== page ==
May 21 2010
Lauren O'Neill-Butler: Paint It Black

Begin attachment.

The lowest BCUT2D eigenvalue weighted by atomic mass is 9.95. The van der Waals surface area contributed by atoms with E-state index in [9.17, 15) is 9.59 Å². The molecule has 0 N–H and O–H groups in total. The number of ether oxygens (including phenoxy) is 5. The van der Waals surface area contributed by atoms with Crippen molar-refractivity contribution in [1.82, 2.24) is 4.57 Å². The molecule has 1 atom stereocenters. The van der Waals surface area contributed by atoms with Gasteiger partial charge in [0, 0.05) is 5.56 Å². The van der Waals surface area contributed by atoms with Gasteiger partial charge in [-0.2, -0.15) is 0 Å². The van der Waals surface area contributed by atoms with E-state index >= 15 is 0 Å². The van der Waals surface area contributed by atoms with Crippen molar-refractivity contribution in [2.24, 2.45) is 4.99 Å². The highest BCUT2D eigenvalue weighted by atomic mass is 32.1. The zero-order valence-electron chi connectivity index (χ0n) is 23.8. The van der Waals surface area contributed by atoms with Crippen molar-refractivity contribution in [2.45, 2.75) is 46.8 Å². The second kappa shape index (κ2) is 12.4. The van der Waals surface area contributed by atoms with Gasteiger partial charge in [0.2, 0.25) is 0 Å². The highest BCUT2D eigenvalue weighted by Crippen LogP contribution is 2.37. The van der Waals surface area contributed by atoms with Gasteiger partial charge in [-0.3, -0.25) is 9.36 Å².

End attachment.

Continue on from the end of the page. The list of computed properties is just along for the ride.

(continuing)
These books by artists—mostly painters—read like diaries. They reveal the successes and failures, highs and lows, of working in the late 1960s up through the '80s. Rather than telling studio stories, the artists focus on art and life; some, like Lee Lozano, make a case for fusing the two, while others offer a subtle acknowledgement of and attitude of defiance against the "idiocy of painting," as Gerhard Richter put it in his collection of writings The Daily Practice of Painting. The recent revival of these artists adds yet another layer of complexity, but their narratives speak to something larger: the way individual lives float into and out of art history through a cycle of remembrance and forgetting.
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